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Estate Planning During Uncertain Times

Is there a Right Time to Estate Plan?

Absolutely. When it comes to estate planning, there is no time like the present. Illness, death, and taxes are some of the few certainties about life and are also good reasons to think about estate planning. The problem is that there is usually no known timeline for these events. Thus, if you intend on planning for these events, it’s best not to wait.

Nobody sees an untimely death coming, but we are now living during unusual circumstances. COVID-19, a novel illness, with no vaccine and no known cure, is forcing all of us to face our mortality. Although the disease, like many other flu-like illnesses, is most lethal in our elderly and immune-compromised populations, it is also inexplicably striking down young, and seemingly, healthy individuals.

How to Make Life Planning Decisions

With the knowledge of an indiscriminate virus on the loose, why wouldn’t you choose to estate plan? To make important life decisions? Yet, what I am hearing repeatedly from colleagues, friends, news, and Internet chatter is that people are struggling with making good life decisions. I call it “analysis paralysis” or “reactive” living, and it’s an unstable state of being.

If you are having difficulty making life decisions, the best way to start is to seek out good counsel. This can be friends and family, but when dealing with any financial or legal decision, it’s best to consult the professionals. As an estate planning attorney and legal counselor, I am called upon regularly to assist with making important life decisions. Not only do estate planning attorneys have knowledge about probate and estate administration laws, but many of them, like myself, have knowledge of the negative consequences of inaction. This information can be very instructive in decision-making and life planning.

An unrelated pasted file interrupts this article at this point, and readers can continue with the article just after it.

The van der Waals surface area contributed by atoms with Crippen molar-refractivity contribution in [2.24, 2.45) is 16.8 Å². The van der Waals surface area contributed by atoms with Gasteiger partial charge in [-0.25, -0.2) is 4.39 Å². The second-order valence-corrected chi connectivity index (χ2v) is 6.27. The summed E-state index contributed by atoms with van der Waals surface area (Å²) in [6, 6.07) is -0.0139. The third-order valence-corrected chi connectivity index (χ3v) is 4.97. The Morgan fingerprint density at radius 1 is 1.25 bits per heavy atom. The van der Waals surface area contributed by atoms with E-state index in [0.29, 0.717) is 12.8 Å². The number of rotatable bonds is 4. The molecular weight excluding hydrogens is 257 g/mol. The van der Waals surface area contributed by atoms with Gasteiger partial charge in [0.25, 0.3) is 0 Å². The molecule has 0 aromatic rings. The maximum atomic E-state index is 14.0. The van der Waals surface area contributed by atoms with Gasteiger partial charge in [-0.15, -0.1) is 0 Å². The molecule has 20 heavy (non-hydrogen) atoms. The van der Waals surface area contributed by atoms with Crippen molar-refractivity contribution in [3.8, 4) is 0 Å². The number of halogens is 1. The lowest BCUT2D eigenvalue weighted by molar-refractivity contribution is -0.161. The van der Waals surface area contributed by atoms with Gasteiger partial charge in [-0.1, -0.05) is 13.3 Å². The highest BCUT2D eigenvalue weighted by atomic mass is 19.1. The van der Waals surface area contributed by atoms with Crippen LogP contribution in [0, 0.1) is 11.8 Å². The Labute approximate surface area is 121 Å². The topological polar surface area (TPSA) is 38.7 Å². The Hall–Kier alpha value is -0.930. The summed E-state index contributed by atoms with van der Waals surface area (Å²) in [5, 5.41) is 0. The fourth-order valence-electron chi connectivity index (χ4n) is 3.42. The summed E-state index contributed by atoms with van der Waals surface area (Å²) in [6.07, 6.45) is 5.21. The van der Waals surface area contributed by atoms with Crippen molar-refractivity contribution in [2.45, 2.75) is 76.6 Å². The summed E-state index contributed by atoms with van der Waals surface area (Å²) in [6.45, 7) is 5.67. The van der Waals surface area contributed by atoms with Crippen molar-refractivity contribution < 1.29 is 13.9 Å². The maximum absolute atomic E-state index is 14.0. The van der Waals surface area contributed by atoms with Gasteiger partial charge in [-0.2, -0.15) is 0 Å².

As for when to make important life decisions, the time is now. And not just because a novel coronavirus is threatening our way of life, but because planning and making well-counseled decisions leads to a more positive life experience. When we are proactive in life, we can generally handle a financial or emotional setback.

So, go, make that important life decision–whether it’s getting back to something you enjoyed about life (albeit in a socially responsible manner), or to start creating a stable future.

If you would like to receive counsel and advice on life planning and estate planning during COVID-19 here in the Dallas, Plano, McKinney, Frisco, Allen, & Prosper area, contact me to discuss further. In addition to in-person consultations, I am also available by teleconference and videoconference. 


COVID 19 Design

What is a Living Will?

And what you need to know about a Living Will during the COVID-19 pandemic.

When you are admitted to the hospital for treatment, you will be asked if you have any estate planning documents like a “Living Will”. In Texas, we call this document a “Directive to Physicians and Family or Surrogates” (or “Advance Medical Directive”, for short). But what is this estate planning document really about for our clients based in the Dallas, Plano, McKinney, Frisco, Allen, & Prosper area?

A “Living Will”, or Advance Medical Directive, is your legal way of telling your family and doctors whether you want “life-sustaining treatment” if you become gravely ill. A “life-sustaining treatment” is exactly how it sounds–a medical treatment that keeps you alive no matter your underlying diagnosis. In Texas, a “life-sustaining treatment” could include food and water administered through a tube in your vein, or through your gastrointestinal tract. It could also include “mechanical breathing machines”, or “ventilator”, as the term is more frequently used in the news lately.

Living Will, Ventilators, and COVID-19.

The American Thoracic Society has explained that “[a ventilator] helps support a person until other treatments become effective, or the person gets better on their own.” However, in the case of COVID-19, there is currently no known cure or vaccine. There is also a lot of speculation about how this novel illness should be treated. Yet, there is ongoing public and private planning surrounding ventilator use and the availability of ventilators during the COVID-19 pandemic. Therefore, not only should you be discussing the risks and benefits of ventilator use with your medical providers, you should also communicate with your loved ones about your wishes for end-of-life-care and estate plan.

With so much unknown about COVID-19 right now, having these discussions is at least one way to provide some certainty during life.  A Living Will allows you to state in advance, not only whether you approve the use of a ventilator when your life is threatened by COVID-19, but also place conditions on its use.

If you have further questions about a Living Will or Advance Medical Directive here in the Dallas, Plano, McKinney, Frisco, Allen, & Prosper area, contact me, a local estate planning attorney, to discuss further.

For questions about the risks and benefits of utilizing life-sustaining treatments such as a ventilator, please speak with your treating medical provider.